Making Zero Net Energy Buildings a Reality for California and Beyond
In the same way California implemented the nation’s most rigorous vehicle emissions standards, the Golden State has in place what arguably is the most stringent energy efficiency requirements for buildings. The state’s Title 24 Building Energy Efficiency Standards require all new commercial construction to be zero net energy (ZNE) by 2030. In other words, they must produce on site from renewable sources all of their own power.
As with other commercial and institutional facilities, Title 24 has major implications for the design of building envelopes in California schools and hospitals. Even if you focus on projects outside California, it is beneficial to understand what ultra-efficient building envelope systems are available, as regulations developed in California often make their way to other states and cities.
The Building Envelope’s Role in ZNE
While many people naturally assume the starting point to achieve ZNE is figuring out the type and size of renewables – such as photovoltaic panels, wind turbines or more exotic technologies – “The first, and maybe most critical, step in getting a building to net-zero energy use is to reduce its energy consumption,” said Doug Reimer, AIA, associate principal with Hennebery Eddy Architects in Portland, Oregon.
Given that heating and cooling account for one-third or more of total energy use in U.S. commercial buildings, according to the U.S. Energy Information Administration, getting to ZNE requires major focus on reducing these energy loads. As Reimer notes, a high-efficiency building envelope helps “to super insulate and reduce air leaks to stabilize the interior environment. Then, fewer photovoltaic panels are required to generate energy to achieve net-zero.”
High-Efficiency Building Envelopes
To create ultra well-insulated and airtight buildings, more project teams are rethinking the envelope. Instead of attempting to make typical wall and roof assemblies more efficient, they are adopting tried-and-tested, though less common, high-efficiency envelop systems. Among these are structural insulated panels (SIPs).
SIPs are engineered wall and roof systems that combine structure, insulation and air barrier in one unit. The panels are made of a rigid insulating foam core to which structural wood panels have been laminated. Architects and contractors have successfully used SIPs for decades in a wide range of commercial and institutional buildings, including schools and hospitals, in climates ranging from sunny Southern California to the wet Pacific Northwest and frigid Alaska.
SIPs help create a high-performance building envelop by providing continuous insulation (ci) over a high percentage of the structure without having to add subsequent layers of insulation. Additionally, by having far fewer gaps to seal than other structural systems do, SIPs are much more airtight. Testing by the U.S. Dept. of Energy’s Oak Ridge National Laboratory (ORNL) showed that SIP structures are up to 15 times more airtight than stick framed walls insulated with fiberglass batts.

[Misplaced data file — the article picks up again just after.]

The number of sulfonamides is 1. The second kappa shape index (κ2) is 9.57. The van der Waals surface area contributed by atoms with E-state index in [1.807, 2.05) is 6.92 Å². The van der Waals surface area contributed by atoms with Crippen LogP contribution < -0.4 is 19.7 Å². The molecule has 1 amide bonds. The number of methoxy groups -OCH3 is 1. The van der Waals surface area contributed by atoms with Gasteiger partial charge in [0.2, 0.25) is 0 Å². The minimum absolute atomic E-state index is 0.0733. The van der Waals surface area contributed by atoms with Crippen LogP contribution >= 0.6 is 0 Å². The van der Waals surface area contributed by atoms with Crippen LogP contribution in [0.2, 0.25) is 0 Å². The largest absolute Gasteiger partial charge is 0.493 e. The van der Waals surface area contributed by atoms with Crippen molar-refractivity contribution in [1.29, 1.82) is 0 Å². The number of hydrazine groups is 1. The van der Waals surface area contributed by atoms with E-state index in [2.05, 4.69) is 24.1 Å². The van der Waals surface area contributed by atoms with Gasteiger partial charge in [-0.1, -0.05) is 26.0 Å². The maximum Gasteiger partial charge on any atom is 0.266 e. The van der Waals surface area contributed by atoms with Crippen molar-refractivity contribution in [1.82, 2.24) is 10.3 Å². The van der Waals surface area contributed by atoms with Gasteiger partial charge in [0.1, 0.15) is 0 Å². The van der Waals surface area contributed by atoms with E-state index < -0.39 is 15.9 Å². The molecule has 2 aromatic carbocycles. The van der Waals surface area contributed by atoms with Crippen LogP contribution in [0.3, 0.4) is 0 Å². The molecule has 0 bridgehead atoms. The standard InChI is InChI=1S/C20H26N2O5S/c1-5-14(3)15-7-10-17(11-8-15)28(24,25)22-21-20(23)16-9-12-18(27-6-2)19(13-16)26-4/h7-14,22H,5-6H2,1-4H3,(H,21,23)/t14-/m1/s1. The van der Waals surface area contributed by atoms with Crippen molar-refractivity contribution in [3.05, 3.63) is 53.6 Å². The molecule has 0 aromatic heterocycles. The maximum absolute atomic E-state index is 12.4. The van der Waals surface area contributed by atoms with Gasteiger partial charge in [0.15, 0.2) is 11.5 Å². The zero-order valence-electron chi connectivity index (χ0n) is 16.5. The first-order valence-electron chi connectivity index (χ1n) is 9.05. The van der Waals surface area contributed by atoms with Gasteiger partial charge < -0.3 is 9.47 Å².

Because SIPs provide ci, reduce air leaks and help eliminate thermal bridges, they help lower energy costs for space heating and cooling by up to 60% above standards set forth in the 2015 International Energy Conservation Code (IECC).
Putting This into Practice – A Case Study
To help the Lake Washington School District in suburban Seattle advance its goal of being the most energy-efficient district in the state, the project team for the district’s Finn Hill Junior High set aggressive energy performance goals for the new school building. Designed to be zero net energy ready and 47% more energy efficient than targets set under the U.S. Department of Energy’s EnergyStar program, Mahlum Architects of Seattle specified 6-inch-thick SIP walls and 10-inch-thick SIP roof. The SIP-based wall assembly provides R-22 insulating power compared to R-10 for typical school construction in the region using 2×6 metal stud walls with R-19 batt insulation (the whole wall R-value of these walls is much lower than the insulation’s R-value, due to thermal bridges and air leakage).
The SIP panels help the school district reduce energy costs, and allow for smaller, more cost-effective mechanical systems. Reducing heating and cooling consumption was critical for the building’s ZNE-ready design, meaning that the potential area for the roof-mounted solar panels is sufficient to power all the school’s needs.
“Every aspect of the design and construction must be considered in an integrated way when energy conservation goals are so ambitious,” said Anjali Grant, AIA, LEED AP, project architect.
“Utilizing SIP panels not only supported the strategies for energy savings, it allowed for a smooth and rapid assembly process, shaving weeks off a tight construction schedule,” added Mitch Kent, AIA, project manager.
Opened in 2011, Finn Hill Junior High is a single-story, approximately 120,000-square-foot building replacing an existing school located on the same site. It was designed to serve 600 students, plus 150 students in an “Environmental Adventure School” located within the building. The school includes space for core academic instruction, special education, fine arts, technology, physical education, library and commons.
With ever-tightening energy codes, and building owners’ greater desire to lower energy costs, school and hospital teams increasingly will be challenged to provide ZNE facilities. Achieving ZNE requires careful attention to the building envelope. From Las Vegas to Los Banos and throughout the Western U.S., more schools and hospitals are relying on SIPs to lower energy consumption as a key step toward net zero.
Becky Susan is marketing manager for Premier SIPs.